Ebook Ñ The Mars Room å 338 pages æ Dogsalonbristol

Book ñ The Mars Room Ç Rachel Kushner

Ageantry and casual acts of violence by guards and prisoners alike and the deadpan absurdities of institutional living The Mars Kindle which Kushner evokes with great humor and precision The Mars Room is a provocative raveworthy exploration of choices or indeed the absence of any perceived choice for adolescent and teen female criminals on the lower echelon of the socio economic scale who grow up sexually abused addicted to street drugs andor engaged in a sex related trade because they've had no choice in where how and by whom they were raised the adverse societal effects being the counterproductive institutionalization of a legion of women their repetitive recidivism and a vicious intergenerational cycle of passing down the pain Ms Kushner avoids the easy traps of a excusing crimes with what some might call a societal cop out or b downplaying a woman's free will in choosing to commit a crime instead of walking away Rather as all estimable authors do she deftly sculpts hard truths between lines behind bars and through an array of colorful supporting characters Ms Kushner approaches mastery in portraying authentic 20 something females from the outer fringes who contain a multitude of layers The Mars Room is uite remarkably an improvement on her exuisite craftwork in creating the 20 something free spirited artist Reno in The Flamethrowers which preceded this novel The novel is tantamount to an indictment of a legal system that pushes public defenders to plead out not to buck the system and when they do actually try a case at the client's insistence engage in shoddy trial practices that show a reckless indifference to duty justice and truth In the trial of the accused 28 year old protagonist for the murder of her stalker her attorney failed to fight to prove that the victim brazenly and relentlessly stalked the young lady over the course of several months spinelessly capitulating to the prosecutor's objection and motion to exclude such evidence at trial on the shameful grounds that its introduction would impermissibly allow the jury to consider the victim's prior conduct in determining the guilt of the accused which is a bass ackwards way of turning the Rape Shield Law on its head; all of which resulted in the conviction of the young woman and her sentencing to consecutive life sentences The novel further offers a sublime and visceral reflection on the context of it all against the vastness and beauty of the mountainous terrain surrounding the California women's correctional facility in which the protagonist is imprisoned peppered with comparisons to and excerpts from the journals of Thoreau and Ted KaczynskiMs Kushner has brilliantly structured a memorable arresting and enduring novel that should change the reader's perceptions of presentformer children of the streets and of foster homes showing how they view the world around them much differently than most do In some ways they are perceptive than those caught in the rat race but in others particularly in their formative years they're blinded by dire circumstances What I eventually came to understand about San Francisco was that I was immersed in beauty and barred from seeing it Thank you NetGalley and Scribner for providing me an advance copy of this novel in return for an honest review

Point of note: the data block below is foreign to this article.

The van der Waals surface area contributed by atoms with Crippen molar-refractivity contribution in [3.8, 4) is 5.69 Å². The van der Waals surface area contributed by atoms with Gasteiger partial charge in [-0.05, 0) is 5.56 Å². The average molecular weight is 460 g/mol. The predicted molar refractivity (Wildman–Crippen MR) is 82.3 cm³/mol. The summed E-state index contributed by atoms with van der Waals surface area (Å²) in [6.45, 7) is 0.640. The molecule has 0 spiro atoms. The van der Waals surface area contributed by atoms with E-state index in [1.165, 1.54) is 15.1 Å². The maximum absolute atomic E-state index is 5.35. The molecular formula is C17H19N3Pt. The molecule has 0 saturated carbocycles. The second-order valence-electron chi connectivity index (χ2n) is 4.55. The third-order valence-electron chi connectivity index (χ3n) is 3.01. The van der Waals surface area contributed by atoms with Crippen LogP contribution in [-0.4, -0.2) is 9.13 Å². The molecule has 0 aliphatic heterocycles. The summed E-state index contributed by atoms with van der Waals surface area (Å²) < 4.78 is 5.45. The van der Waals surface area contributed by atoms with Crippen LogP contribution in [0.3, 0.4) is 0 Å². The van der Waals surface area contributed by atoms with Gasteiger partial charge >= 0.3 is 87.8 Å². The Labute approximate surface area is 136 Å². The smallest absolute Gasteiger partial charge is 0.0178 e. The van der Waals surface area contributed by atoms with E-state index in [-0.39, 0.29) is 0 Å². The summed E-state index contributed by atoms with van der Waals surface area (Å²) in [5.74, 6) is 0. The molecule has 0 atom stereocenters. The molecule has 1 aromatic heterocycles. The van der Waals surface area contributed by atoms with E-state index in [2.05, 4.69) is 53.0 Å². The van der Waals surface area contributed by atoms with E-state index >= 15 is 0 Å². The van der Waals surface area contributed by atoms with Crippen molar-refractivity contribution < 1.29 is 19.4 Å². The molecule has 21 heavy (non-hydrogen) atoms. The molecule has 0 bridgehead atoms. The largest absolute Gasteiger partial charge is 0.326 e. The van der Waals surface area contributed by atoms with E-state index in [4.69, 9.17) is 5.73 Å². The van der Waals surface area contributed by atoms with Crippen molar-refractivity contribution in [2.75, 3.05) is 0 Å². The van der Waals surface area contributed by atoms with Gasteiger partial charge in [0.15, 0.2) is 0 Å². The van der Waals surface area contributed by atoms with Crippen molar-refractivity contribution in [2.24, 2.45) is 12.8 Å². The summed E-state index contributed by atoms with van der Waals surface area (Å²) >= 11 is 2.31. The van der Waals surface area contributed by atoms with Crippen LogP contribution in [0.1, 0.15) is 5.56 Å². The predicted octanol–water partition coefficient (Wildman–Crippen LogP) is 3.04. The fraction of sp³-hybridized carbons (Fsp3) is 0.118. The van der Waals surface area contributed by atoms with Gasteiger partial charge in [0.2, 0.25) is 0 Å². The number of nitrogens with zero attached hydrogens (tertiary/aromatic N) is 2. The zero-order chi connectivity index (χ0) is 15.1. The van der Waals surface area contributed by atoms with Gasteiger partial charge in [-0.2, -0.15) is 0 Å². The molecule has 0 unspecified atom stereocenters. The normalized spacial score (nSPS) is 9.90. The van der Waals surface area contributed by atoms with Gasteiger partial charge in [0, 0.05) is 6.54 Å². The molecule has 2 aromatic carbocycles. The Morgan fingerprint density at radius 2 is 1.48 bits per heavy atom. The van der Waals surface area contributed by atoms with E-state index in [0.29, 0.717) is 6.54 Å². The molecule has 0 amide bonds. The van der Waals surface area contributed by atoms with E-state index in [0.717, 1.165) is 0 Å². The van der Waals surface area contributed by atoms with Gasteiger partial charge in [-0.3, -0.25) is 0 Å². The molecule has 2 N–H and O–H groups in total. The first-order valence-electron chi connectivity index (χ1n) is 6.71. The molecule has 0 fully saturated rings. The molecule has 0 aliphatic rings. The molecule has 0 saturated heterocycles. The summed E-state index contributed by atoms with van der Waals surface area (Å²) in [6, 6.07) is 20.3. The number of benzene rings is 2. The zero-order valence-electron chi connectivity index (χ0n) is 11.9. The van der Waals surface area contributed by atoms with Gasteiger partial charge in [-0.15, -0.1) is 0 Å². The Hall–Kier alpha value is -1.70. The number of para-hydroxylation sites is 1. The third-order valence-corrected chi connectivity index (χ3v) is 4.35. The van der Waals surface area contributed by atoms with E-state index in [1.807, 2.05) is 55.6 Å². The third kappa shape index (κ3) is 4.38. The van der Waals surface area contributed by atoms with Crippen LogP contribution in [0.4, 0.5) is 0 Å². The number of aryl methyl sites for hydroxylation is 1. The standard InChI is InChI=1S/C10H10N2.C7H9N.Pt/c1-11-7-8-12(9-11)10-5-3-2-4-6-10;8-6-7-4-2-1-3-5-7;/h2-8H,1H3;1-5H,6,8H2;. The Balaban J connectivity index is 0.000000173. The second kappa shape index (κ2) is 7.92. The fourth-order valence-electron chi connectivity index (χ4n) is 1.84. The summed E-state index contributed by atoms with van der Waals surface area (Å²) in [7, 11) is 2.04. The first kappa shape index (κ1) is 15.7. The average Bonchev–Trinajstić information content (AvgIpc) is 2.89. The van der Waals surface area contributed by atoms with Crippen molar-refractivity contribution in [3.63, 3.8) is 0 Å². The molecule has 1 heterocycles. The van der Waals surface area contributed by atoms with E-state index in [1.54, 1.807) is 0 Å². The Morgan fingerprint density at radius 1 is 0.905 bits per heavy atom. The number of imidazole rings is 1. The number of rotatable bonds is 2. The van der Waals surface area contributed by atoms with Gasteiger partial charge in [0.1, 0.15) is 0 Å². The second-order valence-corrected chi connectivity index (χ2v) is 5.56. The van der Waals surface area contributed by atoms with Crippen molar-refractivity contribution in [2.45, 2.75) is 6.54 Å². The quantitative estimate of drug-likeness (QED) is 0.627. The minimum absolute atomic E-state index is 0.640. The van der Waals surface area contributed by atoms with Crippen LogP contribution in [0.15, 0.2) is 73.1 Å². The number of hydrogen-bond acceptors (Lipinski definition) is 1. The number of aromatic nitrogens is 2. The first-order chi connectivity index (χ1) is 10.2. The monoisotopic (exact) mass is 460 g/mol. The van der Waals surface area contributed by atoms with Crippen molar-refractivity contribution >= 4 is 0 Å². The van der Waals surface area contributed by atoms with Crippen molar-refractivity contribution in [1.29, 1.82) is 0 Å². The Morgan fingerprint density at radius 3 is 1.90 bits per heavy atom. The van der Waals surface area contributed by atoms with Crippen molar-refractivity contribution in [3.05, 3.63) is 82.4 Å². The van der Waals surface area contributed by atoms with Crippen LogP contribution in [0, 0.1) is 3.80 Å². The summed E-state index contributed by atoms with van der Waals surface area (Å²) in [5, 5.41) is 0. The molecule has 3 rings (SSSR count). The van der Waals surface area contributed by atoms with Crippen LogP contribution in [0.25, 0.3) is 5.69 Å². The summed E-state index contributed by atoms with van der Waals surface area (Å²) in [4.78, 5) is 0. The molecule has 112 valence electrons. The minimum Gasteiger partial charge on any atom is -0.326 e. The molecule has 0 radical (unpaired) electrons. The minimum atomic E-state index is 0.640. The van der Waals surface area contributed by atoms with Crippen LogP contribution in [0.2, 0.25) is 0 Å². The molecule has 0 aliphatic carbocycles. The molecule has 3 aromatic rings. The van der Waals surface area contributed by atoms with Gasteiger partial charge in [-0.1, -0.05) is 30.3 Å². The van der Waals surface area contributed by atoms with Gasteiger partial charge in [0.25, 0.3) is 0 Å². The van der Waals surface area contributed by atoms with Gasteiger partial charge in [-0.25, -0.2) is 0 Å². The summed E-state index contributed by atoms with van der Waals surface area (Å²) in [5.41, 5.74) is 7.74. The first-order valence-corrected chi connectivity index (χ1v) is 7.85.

Epub The Mars Room

The Mars RoomIt’s and Romy Hall is at the start of two consecutive life sentences at Stanville Women’s Correctional Facility deep in California’s Central Valley Outside is the world from which sh 35 stars I read an in depth article in New Yorker Magazine that made it apparent why Rachel Kushner can so vividly bring her characters in this book to life The link to the article is below She followed an inmate at a California prison because she wanted to have people in her life “that the State of California rendered invisible to others” She brings these real people to us through a cast of characters in her fictional account of life in prison This book definitely depicts experiences that are far removed from mine Not just in the prison but the world where the prisoners came from strip cubs doing and dealing drugs hit jobs getting beaten enduring abuse as children I found this stressful to read and it was definitely out of my comfort zone But that’s not a bad thing as I learned It’s vulgar at times brutal a lot of the time raw most of the time and I assume pretty realistic given the research that the author has doneWhile we come to know the stories of a number of characters this felt like it was mostly Romy Hall’s story A single mother formerly a stripper at The Mars Room Romy has killed a man who stalked her is serving two consecutive life sentences plus 6 years There are other inmates whose stories we learn Fernandez Bette and Doc in the men’s prison We come to know someone from the outside Gordon Hauser a prison teacher who gets involved in the lives of some of the inmates mailing letters buying them books flower seeds a paint set Gordon seems to reflect what Kushner wants us to see that these inmates are human beings It’s about the flaws in our society the flaws in a justice system that won’t allow someone to tell their side of the story the flaws in our penal system It is also about the flaws of inmates at a California prison whose fate on the one hand is a result of their choices However their circumstances their lives before incarceration make it difficult to be unsympathetic I received an advanced copy of this book from Scribner through NetGalley and Edelweiss